Throughout his career, Dale LaFrenz has been a pathfinder. And he’s quick to add that he hasn’t traveled alone: “There were a lot of people involved. We started a huge industry that grew out of our efforts, and it all came from 330 Peik Hall.”
That industry is K-12 educational computing. Among other accomplishments, LaFrenz directed the commercialization of an educational game called “Oregon Trail.” Though LaFrenz didn’t invent it, he led the efforts to make it the most popular educational game in history.
For LaFrenz, it’s been a long, long trail. And it’s a road he still rides.
It began in 1963, when LaFrenz came to the University of Minnesota to earn a master’s degree in education after a couple of years teaching in Faribault. He soon found himself talking regularly with other instructors in the College of Education about emerging technology. “We decided that there must be something to this computer thing that’s going to involve kids, teaching, and learning,” LaFrenz recalls.
From those conversations, LaFrenz and others founded nonprofit entities that allowed students—first at the University, later at school districts statewide—to “share time” (via phone lines) on mainframes elsewhere in the country that offered time-sharing. In 1973, LaFrenz helped establish the Minnesota Educational Computing Consortium (MECC), a statewide educational-computing telecommunications system. In addition, MECC built a library of education-related software. In the mid-1970s, it hired the inventors of “Oregon Trail,” which would lead MECC to become the pioneer in a boomtown of an industry. (Meanwhile, LaFrenz continued his studies, and was awarded a PhD in 1978.)
In 1979, seeing LaFrenz’s success, Chicago-based textbook publisher Scott Foresman asked him to help launch its own educational-computing company, Mindscape. Some years later, he returned to Minnesota, helping Control Data Corp. start its own educational computing operation using its PLATO computer system.
Meanwhile, MECC continued to grow, thanks primarily to “Oregon Trail.” LaFrenz returned there in 1985, helping to transform what had been a consortium into a private company, and then a publicly traded one. In 1995, MECC was acquired and “rolled up” along with dozens of other companies in the booming educational computing space. “Oregon Trail” ended up being owned by Mattel, which dropped it in the late 1990s after the toymaker found itself mired in debt.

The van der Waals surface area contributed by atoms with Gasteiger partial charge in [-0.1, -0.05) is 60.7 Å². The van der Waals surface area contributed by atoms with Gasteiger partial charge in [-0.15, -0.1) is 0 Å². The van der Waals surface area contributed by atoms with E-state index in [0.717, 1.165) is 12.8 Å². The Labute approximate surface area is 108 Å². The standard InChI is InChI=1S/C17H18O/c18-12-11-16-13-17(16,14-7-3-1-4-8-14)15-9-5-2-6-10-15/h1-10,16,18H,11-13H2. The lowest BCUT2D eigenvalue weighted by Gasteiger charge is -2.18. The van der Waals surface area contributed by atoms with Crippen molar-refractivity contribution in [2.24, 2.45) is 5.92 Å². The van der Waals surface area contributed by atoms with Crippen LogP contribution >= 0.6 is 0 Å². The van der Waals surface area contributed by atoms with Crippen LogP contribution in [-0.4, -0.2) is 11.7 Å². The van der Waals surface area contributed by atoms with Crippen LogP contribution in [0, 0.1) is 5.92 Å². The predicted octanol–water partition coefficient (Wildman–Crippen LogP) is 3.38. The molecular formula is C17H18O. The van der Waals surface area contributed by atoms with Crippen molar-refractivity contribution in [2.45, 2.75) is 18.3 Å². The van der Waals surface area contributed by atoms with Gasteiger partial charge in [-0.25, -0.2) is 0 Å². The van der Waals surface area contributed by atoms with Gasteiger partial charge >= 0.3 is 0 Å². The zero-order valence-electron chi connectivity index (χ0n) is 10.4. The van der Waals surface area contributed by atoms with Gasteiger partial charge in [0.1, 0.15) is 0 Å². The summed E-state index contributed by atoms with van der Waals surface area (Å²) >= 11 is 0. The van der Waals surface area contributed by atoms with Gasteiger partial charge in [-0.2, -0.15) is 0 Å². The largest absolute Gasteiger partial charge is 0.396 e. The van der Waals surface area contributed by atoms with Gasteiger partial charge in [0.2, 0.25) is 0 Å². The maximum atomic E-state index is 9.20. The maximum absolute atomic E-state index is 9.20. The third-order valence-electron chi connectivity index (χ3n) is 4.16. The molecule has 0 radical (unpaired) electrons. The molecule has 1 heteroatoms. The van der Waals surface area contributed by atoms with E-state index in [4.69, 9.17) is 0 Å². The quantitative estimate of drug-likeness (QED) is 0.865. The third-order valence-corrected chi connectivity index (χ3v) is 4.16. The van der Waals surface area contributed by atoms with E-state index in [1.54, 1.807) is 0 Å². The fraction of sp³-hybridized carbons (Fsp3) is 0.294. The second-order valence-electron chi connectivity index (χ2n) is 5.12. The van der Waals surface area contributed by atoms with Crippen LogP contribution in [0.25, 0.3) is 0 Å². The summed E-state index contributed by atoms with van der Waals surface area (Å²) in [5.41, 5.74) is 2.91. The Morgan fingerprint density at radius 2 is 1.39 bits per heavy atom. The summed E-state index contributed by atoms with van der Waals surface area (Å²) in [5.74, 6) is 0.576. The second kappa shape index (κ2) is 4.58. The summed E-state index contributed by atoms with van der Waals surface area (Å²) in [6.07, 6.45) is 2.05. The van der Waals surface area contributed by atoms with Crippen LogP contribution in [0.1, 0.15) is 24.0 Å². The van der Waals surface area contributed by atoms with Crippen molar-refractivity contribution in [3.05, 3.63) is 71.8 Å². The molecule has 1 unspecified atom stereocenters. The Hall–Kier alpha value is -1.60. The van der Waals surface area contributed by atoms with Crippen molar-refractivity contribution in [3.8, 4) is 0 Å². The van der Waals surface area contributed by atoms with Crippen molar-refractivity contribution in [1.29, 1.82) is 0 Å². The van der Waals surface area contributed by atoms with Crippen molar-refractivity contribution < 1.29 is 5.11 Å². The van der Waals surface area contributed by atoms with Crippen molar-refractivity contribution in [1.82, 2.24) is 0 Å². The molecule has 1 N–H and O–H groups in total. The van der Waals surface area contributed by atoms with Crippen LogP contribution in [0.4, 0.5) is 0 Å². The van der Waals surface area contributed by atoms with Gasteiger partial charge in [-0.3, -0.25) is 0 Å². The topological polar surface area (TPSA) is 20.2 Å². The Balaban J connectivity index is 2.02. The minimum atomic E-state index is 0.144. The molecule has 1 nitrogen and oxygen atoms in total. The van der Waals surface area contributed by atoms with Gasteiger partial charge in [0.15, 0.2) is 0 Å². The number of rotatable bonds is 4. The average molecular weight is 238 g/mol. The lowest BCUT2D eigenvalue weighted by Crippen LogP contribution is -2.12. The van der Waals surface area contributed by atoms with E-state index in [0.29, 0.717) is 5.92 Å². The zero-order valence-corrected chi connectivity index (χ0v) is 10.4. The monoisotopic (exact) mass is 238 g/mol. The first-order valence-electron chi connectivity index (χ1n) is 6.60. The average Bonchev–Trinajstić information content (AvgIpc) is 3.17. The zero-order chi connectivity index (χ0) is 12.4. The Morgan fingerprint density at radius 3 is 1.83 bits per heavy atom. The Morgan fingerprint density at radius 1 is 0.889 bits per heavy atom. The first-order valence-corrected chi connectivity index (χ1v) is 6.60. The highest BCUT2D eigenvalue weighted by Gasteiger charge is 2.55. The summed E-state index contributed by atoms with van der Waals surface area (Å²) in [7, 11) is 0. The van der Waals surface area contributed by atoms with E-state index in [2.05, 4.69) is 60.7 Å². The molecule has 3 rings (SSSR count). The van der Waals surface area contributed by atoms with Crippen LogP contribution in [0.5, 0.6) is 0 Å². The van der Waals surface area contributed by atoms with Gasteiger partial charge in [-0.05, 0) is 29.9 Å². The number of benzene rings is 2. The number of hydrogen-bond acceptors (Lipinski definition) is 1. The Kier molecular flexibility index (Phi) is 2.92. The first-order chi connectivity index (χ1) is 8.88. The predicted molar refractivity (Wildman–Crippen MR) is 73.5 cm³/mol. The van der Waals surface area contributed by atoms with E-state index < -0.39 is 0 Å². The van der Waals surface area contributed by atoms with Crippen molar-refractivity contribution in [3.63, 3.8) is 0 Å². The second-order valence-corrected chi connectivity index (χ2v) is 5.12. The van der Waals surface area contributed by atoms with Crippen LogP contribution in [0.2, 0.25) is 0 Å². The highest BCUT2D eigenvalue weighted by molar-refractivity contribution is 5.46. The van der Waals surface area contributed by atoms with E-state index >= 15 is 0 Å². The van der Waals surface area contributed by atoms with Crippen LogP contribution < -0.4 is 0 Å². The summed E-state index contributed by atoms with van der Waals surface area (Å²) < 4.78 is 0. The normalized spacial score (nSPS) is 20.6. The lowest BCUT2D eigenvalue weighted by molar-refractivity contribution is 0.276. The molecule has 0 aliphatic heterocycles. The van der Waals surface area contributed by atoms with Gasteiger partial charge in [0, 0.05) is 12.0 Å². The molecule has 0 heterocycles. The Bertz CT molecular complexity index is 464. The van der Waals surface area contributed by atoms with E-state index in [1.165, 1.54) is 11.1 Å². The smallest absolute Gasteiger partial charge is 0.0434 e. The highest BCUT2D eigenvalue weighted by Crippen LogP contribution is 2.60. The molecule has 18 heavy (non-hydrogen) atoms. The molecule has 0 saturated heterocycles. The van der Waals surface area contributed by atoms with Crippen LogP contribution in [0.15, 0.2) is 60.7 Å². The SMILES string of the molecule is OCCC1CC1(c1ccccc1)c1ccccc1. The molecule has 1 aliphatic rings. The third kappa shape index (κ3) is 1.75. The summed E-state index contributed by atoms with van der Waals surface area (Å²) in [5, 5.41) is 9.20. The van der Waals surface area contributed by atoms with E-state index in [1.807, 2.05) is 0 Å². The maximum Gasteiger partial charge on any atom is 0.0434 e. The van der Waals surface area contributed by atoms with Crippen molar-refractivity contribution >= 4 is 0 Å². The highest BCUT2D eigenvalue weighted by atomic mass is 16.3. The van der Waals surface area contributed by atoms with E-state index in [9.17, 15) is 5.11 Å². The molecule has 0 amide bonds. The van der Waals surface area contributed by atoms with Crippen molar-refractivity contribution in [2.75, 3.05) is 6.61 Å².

Once again, LaFrenz moved on into new territory, though remaining in the same industry. With the rise of the internet, he saw the opportunity for online educational computing, co-founding a company called wwwrrr.com. (One guess what the three “R’s” stood for.) It turned out to be a little ahead of its time, lasting for three years before falling victim to the dot-com bust.
LaFrenz’s new venture, RE@L, in many respects follows the same path as his dot-com, using the internet to deliver educational materials. In February, RE@L launched its first product, designed to teach kids about the dangers of vaping. The new company also has 12 STEM products in the pipeline.
While the K-12 educational-computing market “has grown in terms of purchasing,” LaFrenz says that schools are putting too much emphasis on acquiring hardware. “That’s not the way it works,” he adds. “What does need to occur is have people like us who can integrate the hardware with the teaching and learning process.” That, he believes, will allow teachers to use technology more effectively.
“We’re looking at what I believe is a systemic change,” LaFrenz says. K-12 schools have “really ingrained techniques, tactics, philosophies, and so forth. We have found a way to get the current technology harnessed.”
LaFrenz acknowledges that “we have a huge hill to climb. But we also have a huge opportunity.”
Story by Gene Rebeck | Photos by Greg Helgeson | Spring/Summer 2020